Ann Arbor Area Business Monthly
Small Business and the Internet
Acronyms for the New Year
By Mike Gould
When Editor Jim told me the theme of this month's issue is "Looking Ahead", I blanched.
(I steamed a head of broccoli for 2 minutes until bright green; this preserves the vitamins and minerals without over-cooking. Serve with a lemon wedge.)
My mind drifted back two years to the disastrous article I penned at that time ("Looking Ahead", still visible on my web site, alas). You may recall that I enlisted the help of the Right Rear Reverend Sri Swami Tsunami Nextwavepaddlesloshwebber to peer into his software (Adobe Seer Sucker 2.3) and predict the coming year in Internet behaviors. You may also recall the following year I looked back and discovered he was about 55% correct, so I'm not going to revisit that particular font of wisdom (MS San-Scrit Bold Italic Smudged).
That said, I figured there was wiggle room for some vague reporting on probable trends, so here is a listing of what I think will be the big acronyms for next year. (An acronym is a word that is afraid of heights, so it spells itself in capital letters. I don't know why it thinks this will help.)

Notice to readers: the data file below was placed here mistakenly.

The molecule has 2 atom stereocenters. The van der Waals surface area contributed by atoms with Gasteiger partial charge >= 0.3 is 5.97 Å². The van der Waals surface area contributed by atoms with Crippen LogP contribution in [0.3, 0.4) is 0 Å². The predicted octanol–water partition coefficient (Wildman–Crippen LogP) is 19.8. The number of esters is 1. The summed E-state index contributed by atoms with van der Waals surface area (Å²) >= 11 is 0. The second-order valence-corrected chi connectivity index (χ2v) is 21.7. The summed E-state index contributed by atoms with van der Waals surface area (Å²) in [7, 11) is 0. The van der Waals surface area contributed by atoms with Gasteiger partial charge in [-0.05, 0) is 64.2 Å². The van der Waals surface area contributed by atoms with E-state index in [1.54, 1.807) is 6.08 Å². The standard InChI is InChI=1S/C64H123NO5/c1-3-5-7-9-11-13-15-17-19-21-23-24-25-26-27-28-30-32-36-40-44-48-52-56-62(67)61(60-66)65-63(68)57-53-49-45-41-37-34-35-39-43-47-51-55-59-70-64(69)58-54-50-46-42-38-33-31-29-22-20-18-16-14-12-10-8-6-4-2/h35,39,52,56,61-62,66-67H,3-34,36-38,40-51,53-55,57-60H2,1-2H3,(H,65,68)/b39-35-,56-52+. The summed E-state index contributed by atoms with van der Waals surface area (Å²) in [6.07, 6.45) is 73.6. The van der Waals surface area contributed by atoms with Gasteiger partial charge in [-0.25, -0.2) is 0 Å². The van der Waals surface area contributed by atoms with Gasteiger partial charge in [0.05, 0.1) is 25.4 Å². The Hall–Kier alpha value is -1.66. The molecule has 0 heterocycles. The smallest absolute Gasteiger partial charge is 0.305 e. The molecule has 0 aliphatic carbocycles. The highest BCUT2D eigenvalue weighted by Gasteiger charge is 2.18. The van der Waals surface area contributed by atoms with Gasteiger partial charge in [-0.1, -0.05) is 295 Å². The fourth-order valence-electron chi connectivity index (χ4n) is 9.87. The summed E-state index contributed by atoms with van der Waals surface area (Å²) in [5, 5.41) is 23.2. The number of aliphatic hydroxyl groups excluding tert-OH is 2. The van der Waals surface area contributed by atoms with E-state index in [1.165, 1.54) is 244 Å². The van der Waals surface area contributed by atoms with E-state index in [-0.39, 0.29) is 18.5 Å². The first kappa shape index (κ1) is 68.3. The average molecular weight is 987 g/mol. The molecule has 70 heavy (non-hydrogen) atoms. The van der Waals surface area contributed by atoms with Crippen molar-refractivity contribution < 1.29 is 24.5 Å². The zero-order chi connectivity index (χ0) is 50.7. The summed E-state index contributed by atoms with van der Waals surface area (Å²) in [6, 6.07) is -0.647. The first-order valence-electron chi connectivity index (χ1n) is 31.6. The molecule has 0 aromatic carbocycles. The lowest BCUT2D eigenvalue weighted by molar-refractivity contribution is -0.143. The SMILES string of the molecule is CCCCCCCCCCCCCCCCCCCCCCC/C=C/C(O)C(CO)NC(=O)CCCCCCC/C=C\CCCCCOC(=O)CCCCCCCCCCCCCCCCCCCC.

The Big 10 for 2007
Radio Frequency Identification. This is what busts you if you try to shoplift from Borders: a little tag pasted into a book will activate a door monitor if it doesn't get de-activated at the counter. The door jobbie is a radio transmitter that pings (GeekSpeak: sends a signal to) the tag in the book via radio waves. An antenna in the tag picks up the signal and replies "Bought" or "Stolen", setting off an alarm or passing you through. This technology will be more and more important this year because the US is starting to use it in passports. This is highly controversial as the software behind this is not terrifically secure (see RFID hacking link below).
Digital Rights Management. This is the means by which ownership of media files is protected or interfered with, depending on your point of view. DRM is what theoretically prevents you from sharing music you download from the Apple Music Store, destined for your iPod. The RIAA (Recording Industry Association of America) is currently at war with its customers, doing everything in their not inconsiderable power to turn back the hands of time, restricting fans from backing up the tunes and films they've bought with a variety of ill-conceived programs and prosecutions. The recording industry is facing technological change and fighting it, just as they've done with every new music technology since player piano rolls.
Voice Over Internet Protocol. This enables you to perform feats of telephony over the Internet instead of going through conventional telephone wires and companies. All the communications companies are dealing with this and will continue to do so throughout 2007 as the technology matures.